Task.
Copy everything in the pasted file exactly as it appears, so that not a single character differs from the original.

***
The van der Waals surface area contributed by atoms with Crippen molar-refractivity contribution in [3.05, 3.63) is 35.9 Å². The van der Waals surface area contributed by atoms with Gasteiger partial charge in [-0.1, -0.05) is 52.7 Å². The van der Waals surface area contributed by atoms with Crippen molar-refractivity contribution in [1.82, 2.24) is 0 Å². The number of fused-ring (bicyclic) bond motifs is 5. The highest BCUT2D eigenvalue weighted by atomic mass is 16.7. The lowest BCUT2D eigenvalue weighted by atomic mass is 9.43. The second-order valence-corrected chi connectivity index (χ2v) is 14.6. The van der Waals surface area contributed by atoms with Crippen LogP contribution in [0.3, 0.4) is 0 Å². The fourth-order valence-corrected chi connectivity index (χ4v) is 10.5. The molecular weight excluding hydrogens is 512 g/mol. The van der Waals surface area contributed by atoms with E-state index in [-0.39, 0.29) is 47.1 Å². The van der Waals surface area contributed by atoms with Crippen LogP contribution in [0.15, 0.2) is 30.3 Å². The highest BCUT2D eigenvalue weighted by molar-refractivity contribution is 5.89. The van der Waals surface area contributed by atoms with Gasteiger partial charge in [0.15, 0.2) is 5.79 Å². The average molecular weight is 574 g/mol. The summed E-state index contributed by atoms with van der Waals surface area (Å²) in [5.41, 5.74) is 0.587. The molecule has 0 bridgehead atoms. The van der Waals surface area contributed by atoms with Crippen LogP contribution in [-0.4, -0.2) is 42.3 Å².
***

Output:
The van der Waals surface area contributed by atoms with Crippen molar-refractivity contribution in [3.05, 3.63) is 35.9 Å². The van der Waals surface area contributed by atoms with Gasteiger partial charge in [-0.1, -0.05) is 52.7 Å². The van der Waals surface area contributed by atoms with Crippen molar-refractivity contribution in [1.82, 2.24) is 0 Å². The number of fused-ring (bicyclic) bond motifs is 5. The highest BCUT2D eigenvalue weighted by atomic mass is 16.7. The lowest BCUT2D eigenvalue weighted by atomic mass is 9.43. The second-order valence-corrected chi connectivity index (χ2v) is 14.6. The van der Waals surface area contributed by atoms with Crippen LogP contribution in [0.3, 0.4) is 0 Å². The fourth-order valence-corrected chi connectivity index (χ4v) is 10.5. The molecular weight excluding hydrogens is 512 g/mol. The van der Waals surface area contributed by atoms with E-state index in [-0.39, 0.29) is 47.1 Å². The van der Waals surface area contributed by atoms with Crippen LogP contribution in [0.15, 0.2) is 30.3 Å². The highest BCUT2D eigenvalue weighted by molar-refractivity contribution is 5.89. The van der Waals surface area contributed by atoms with Gasteiger partial charge in [0.15, 0.2) is 5.79 Å². The average molecular weight is 574 g/mol. The summed E-state index contributed by atoms with van der Waals surface area (Å²) in [5.41, 5.74) is 0.587. The molecule has 0 bridgehead atoms. The van der Waals surface area contributed by atoms with Crippen LogP contribution in [-0.4, -0.2) is 42.3 Å².